A House Energy and Commerce Committee hearing was held Tuesday, April 1 to review what General Motors knew about the faulty ignition switches in vehicles it waited 10 years to recall.
The company’s CEO Mary Barra was grilled on numerous topics, from when the company knew of any issues and why they failed to act for so long to how she would handle employees who were involved in an alleged cover-up of information relating to the defects.
Barra referred to GM’s failure to fix the 2005 Chevrolet Cobalt’s faulty ignition switch as “unacceptable,” and “very disturbing.”
“If that’s the reason the decision was made, that is not acceptable. That is not the way we do business today,” she urged.
At a Senate hearing on April 2, Barra was pressed further by Sen. Claire McCaskill (D-Mo.) about one GM engineer in particular who McCaskill accused on lying under oath in 2013. The alleged perjury stems from inconsistencies in the engineer’s statements about whether he was aware of a design change in the ignition switch. Under oath he said he was never told about the change, but documents uncovered by a congressional subcommittee showed he had signed off on the change himself.
Barra conceded that the engineer lied but noted that just because a part does not meet company specifications does not mean it is defective. When asked how many parts currently being used in GM vehicles do not meet company specifications, Barra claimed she did not have an exact number.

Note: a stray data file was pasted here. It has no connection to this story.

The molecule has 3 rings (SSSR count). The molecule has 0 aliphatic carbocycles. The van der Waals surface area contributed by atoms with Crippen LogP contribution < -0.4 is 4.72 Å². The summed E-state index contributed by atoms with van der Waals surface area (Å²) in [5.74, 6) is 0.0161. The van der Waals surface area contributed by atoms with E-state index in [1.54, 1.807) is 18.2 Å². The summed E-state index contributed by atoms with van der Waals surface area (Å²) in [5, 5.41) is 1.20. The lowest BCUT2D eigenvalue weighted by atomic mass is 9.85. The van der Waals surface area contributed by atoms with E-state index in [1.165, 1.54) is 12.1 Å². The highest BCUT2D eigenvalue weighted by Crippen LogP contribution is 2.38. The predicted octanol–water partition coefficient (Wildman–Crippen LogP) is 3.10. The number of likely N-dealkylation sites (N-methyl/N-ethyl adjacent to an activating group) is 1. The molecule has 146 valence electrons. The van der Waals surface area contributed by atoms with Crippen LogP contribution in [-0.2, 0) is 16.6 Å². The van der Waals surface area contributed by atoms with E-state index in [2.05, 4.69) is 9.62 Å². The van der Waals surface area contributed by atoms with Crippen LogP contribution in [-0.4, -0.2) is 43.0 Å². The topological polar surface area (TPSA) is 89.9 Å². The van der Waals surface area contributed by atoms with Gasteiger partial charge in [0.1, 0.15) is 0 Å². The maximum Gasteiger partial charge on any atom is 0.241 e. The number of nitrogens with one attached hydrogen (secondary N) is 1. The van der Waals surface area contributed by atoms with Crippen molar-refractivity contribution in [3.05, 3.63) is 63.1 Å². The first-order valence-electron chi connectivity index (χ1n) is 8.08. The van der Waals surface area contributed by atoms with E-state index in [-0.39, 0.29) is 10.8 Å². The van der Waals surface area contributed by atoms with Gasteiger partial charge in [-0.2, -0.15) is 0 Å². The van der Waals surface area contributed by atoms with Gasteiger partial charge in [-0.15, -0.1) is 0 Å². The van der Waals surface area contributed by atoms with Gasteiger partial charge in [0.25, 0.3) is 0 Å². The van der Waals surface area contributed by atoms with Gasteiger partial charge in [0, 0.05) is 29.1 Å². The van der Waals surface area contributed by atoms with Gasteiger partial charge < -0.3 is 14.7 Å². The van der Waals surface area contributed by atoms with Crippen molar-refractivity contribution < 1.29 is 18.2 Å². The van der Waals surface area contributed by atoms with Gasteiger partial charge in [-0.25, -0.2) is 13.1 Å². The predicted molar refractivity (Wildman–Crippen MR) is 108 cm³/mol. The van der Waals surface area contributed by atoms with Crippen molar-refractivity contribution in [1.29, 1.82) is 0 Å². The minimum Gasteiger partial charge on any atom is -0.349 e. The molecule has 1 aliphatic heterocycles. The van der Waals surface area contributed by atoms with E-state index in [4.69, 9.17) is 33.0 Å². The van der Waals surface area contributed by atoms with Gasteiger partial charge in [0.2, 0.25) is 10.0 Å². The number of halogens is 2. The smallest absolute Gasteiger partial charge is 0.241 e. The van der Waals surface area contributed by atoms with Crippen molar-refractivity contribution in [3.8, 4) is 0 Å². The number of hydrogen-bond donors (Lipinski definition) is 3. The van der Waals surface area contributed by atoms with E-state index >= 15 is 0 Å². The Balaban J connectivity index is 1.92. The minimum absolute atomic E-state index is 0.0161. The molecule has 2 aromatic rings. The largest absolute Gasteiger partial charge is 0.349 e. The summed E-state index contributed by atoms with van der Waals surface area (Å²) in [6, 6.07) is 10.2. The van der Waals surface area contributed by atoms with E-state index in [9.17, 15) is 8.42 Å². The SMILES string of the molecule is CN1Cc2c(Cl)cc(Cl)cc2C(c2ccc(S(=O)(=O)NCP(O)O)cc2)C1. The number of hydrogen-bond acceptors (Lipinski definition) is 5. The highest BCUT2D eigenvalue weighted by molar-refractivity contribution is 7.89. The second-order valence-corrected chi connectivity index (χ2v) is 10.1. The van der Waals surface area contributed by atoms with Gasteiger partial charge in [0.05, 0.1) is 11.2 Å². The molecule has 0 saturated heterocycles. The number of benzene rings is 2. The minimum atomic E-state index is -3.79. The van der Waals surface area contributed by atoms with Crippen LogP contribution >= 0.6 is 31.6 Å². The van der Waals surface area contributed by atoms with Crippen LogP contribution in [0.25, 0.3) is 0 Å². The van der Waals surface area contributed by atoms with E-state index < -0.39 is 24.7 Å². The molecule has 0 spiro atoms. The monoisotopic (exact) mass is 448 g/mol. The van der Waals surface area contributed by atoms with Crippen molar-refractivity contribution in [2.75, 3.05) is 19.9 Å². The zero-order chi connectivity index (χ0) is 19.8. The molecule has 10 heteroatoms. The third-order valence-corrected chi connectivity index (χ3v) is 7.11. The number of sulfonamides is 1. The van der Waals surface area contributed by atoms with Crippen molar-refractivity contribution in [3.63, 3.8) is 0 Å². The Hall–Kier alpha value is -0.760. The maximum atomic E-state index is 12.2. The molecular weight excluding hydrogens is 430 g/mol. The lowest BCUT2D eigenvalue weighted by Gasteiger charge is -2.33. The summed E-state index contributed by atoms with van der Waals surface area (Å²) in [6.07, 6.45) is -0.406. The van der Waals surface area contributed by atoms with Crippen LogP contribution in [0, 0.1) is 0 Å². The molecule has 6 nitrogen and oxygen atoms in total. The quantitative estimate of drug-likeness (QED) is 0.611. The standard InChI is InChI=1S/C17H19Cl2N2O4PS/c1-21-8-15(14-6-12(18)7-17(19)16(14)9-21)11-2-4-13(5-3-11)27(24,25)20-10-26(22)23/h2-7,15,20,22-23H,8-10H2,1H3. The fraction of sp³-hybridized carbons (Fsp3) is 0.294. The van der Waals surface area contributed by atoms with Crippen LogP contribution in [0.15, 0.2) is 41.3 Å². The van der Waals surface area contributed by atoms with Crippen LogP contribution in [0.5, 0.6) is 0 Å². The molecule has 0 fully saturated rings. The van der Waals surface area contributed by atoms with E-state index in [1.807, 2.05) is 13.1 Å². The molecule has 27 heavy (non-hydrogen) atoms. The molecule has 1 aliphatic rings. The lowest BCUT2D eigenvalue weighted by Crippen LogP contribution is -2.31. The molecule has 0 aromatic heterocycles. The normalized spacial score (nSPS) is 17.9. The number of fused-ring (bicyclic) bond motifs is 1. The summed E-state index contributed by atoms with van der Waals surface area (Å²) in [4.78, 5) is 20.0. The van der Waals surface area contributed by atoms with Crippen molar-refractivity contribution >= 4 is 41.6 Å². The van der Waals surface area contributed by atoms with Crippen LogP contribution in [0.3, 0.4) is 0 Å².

General Motors was is not the only organization under scrutiny in this investigation. The National Highway Traffic Safety Administration (NHTSA) is being criticized for possibly missing several opportunities to initiate a recall on the defective GM vehicles. Administrator Dave Friedman claimed GM had critical information about the defect which would have made it easier for the NHTSA to identify.
“Had this information been available, it’s likely NHTSA would have changed its approach to the issue,” Friedman said. Instead, the NHTSA never fully investigated the consumer complaints they received about GM vehicles stalling.
Barra confirmed at Wednesday’s hearing that GM has retained an attorney to oversee victims’ compensation for injury and wrongful death claims that resulted because of the ignition switch defect. She also noted that an internal investigation would be launched to determine who was involved in any fraudulent activities.
Barra noted it will take 30 to 60 days before a plan of action is set for victims’ compensation, but emphasized that a “new standard will be set” in the management of the issue.